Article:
Tristan Vick (Advocatus Atheist) and myself are editing a book of deconversion anthologies entitled Beyond an Absence of Faith. It has been, unfortunately, on the backburner for a whole since our workloads have been phenomenal. There are a potential couple of exciting additions to the anthologies of such accounts to add, and then we are there. This is the Foreword that I have pencilled in. Let me know what you think:
As a philosopher who deals predominantly with the abstract ideas concerning religion, such as Cosmological Arguments or Ontological Arguments, I am guilty of being one step removed from the reality of religion; that is, the act of having faith and believing in something on a daily basis which moulds my every action and character. Indeed, it often seems as though I live in an abstract world of endless argument in a predominantly online life where emotions and invective are easy to come by, but easy enough to walk away from, coming, as they do, from far off corners of the web-connected world.
Belief is, arguably, predominantly a psychological affair. That is to say, if one is arguing about whether to believe, one is rationally engaging with arguments and evidence. However, in believing, one is committing one’s mind to a faith and a set of directives in a deeply personal manner, handling evidence and non-believers in a truly psychological and emotive way. When one’s family member is a non-believer and one sincerely imagines them serving an eternity of torment in hell, then one’s rationality is fundamentally tainted with emotion, which in turn can mean one then acts in a highly emotional manner.
As well as being psychological and social in nature, belief is often experiential insofar as believers can be impervious to philosophical and rational arguments because they are trumped by the notion that the believer has experienced God, communicated with their Creator, interacted with, and had things revealed by, the entity in which they have faith. This presents further problems for the person who then deconverts. What, then, explains these phenomena? Has the believer been lying to themselves, or mistakenly deluding themselves over a long period of time? Is it the influence of important others which lends itself to aiding the delusion? Will there be an emptiness in place of this kind of experience and (possibly) comfort? All these aspects of belief can play merry hell with the believer who starts on that long and often lonely journey into disbelief.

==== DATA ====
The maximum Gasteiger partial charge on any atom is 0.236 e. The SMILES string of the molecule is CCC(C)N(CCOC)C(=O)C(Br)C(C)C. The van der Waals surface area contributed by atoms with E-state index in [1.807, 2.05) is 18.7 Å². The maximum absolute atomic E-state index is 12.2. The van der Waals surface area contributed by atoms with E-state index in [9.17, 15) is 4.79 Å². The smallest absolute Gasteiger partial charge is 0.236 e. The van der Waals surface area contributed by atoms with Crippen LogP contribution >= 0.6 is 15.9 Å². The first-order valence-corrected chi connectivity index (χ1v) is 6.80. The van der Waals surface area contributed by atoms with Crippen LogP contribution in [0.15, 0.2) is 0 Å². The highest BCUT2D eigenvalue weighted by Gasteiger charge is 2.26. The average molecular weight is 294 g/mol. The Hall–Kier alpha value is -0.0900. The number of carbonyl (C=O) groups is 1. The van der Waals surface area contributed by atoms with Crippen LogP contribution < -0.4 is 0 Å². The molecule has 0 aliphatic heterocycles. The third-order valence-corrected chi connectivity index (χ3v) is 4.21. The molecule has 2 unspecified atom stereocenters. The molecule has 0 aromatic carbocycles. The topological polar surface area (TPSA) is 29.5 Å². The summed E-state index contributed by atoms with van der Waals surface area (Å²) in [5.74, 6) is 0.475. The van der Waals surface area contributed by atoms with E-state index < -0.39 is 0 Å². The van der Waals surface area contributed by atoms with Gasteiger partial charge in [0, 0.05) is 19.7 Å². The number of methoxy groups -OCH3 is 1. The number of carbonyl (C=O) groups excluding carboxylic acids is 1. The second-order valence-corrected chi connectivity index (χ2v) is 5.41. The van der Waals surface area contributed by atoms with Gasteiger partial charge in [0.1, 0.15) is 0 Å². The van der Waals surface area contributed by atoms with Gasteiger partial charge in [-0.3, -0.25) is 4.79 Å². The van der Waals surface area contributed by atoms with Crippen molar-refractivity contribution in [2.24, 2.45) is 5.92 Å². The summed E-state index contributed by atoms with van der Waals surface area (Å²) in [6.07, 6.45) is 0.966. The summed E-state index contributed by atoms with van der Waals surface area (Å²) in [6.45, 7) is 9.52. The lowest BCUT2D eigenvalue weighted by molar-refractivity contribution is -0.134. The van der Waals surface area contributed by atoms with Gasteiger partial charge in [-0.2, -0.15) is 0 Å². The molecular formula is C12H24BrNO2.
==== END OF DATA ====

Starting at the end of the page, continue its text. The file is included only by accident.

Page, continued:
This theme of loneliness, of having to pit oneself against the will and determination of significant others in families and communities, is commonplace in the deconversion paradigm. However, as the non-theist community grows in size and voice, so there is more comfort and support for the person leaving a religious faith. The internet, for example, with its plethora of social media and bespoke online communities offers sounding boards and support networks where once there were none. The road need no longer be lonely, though it is far too often immensely painful.
This scenario is admittedly alien to me. And that is why this collection of accounts is so fascinating. Everyone is an armchair psychologist, if one is to be honest enough, but unless you have been through the whole process, then the difficult, painful, life-changing process of leaving an all-pervasive faith, then this is the next best thing to understanding the challenges facing people who undergo such transformations.
So the reason for this book is twofold. Firstly, it is a cathartic process for the authors involved; a final piece of closure, perhaps, for a long and arduous journey; a final purge, if you will. Secondly, it has been written as a source of comfort and support to those others who are going through, and will go through, this difficult process. You are not alone. Not anymore, in this global and progressive community, where there are people like you, brave and willing to break out of conforming to the religious orthodoxy of whatever community they, and you, live in.